Ubuntu changes get worse: Now Digital Rights Management is under discussion

Hartmut Noack zettberlin at linuxuse.de
Fri Mar 8 19:13:16 UTC 2013

Am 08.03.2013 12:31, schrieb Kaj Ailomaa:
> On Wed, 06 Mar 2013 20:16:17 +0100, <lukefromdc at hushmail.com> wrote:
>> I've looked into rebasing my entire install directly on Debian because of
>> first the Amazon mess, now the Mir mess, and finally word on Phoronix
>> that Ubuntu is looking into supporting digital rights management, hoping
>> to run on smartphones.  They are abandoning the free and open desktop-
>> and will HAVE to do so if they want to be a third commerical smartphone  
>> OS.
> There's no indication what so ever, of what I can see, that Canonical is  
> abandoning free software.
> Please read what Marc Shuttleworth wrote in response to a lot of what has  
> been going on lately. http://www.markshuttleworth.com/archives/1228

I fail to find anything of the above mentioned in this Blog-entry. This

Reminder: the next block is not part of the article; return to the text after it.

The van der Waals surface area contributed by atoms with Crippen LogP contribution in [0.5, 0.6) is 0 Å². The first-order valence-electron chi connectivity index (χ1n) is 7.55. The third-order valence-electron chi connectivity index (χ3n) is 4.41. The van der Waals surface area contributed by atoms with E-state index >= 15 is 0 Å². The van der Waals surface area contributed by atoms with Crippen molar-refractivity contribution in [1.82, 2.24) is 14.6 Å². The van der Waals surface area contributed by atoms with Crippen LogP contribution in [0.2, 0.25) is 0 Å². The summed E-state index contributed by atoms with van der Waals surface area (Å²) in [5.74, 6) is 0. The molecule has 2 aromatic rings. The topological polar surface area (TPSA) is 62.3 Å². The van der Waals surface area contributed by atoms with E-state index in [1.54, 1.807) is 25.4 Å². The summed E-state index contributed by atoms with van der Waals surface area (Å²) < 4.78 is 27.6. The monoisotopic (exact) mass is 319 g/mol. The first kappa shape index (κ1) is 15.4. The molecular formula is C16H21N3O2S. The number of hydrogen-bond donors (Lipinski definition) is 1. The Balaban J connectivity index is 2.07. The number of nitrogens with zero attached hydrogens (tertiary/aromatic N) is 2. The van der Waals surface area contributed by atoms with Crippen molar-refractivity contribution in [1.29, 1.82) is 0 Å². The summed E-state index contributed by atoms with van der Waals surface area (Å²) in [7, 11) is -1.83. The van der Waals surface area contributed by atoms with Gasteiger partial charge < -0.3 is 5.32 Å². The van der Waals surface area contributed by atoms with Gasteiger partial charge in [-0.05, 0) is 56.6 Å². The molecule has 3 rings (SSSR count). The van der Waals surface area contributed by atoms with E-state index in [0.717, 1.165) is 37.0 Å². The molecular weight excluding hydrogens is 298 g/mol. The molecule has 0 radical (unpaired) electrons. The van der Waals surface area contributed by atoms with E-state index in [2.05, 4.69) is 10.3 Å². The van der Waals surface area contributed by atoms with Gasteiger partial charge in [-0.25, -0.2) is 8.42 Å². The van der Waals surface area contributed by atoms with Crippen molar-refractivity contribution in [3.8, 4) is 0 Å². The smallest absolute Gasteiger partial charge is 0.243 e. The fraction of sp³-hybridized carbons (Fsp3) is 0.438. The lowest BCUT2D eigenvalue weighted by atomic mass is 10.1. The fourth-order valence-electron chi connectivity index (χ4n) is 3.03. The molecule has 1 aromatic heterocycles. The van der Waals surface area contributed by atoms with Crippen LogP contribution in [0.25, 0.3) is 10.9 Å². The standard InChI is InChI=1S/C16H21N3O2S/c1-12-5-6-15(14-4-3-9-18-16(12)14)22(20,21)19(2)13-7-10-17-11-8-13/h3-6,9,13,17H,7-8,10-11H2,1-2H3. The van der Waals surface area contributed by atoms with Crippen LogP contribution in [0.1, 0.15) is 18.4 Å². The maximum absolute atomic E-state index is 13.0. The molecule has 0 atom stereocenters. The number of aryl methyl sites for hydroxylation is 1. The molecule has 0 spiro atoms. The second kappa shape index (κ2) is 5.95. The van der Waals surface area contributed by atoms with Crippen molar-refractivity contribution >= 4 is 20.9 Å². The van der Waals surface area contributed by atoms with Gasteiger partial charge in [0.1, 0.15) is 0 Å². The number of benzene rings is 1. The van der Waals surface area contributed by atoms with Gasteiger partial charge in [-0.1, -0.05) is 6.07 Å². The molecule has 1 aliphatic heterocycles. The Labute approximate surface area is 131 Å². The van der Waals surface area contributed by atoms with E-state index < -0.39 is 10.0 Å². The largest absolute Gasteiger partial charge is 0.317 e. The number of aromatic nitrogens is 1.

one only talks about the(quite odd) rolling-release idea. Not a single
word on why a Shopping Lense is installed/active by default and nothing
regarding DRM.

Did he post something on these issues(after the September 23 post about

> IMO, all that has gone bad is communication. The suggestions and  
> announcements might have been presented at a better time, and in a better  
> way. People got a bit shocked when there were so many changes at once, so  
> suddenly announced, changing scheduled events that had been planned for  
> months. And to top it off, announcing a window X replacement. Just bad  
> timing, I think.
> Ubuntu has never been blocking non-free software. Rather the other way  
> around. However, the OS itself is free, and will always continue to be.  
> That is the pledge that Canonical has given, and I see no indication to  
> them taking back that pledge.
> Where do you draw the line? The kernel includes non-free drivers. You are  
> free to build your own version of the kernel, of course.
> Debian packages those separately, and puts them in a non-free repo, but  
> not Ubuntu. Why? For practical reasons. Most people rather just have their  
> wifi working right off the bat.
> I'm not going to use DRM. Again, can't say what a Ubuntu phone will look  
> like, but I find it hard to believe that one would be forced to use such  
> non-free software technology.
> That said, has anyone considered the dirty business around hardware?  
> Precious metals and all that? I don't know much about it, but I think we  
> could probably all agree on that all though the software is free, doesn't  
> mean the machine it runs on is a blessing to humanity.

More information about the Ubuntu-Studio-devel mailing list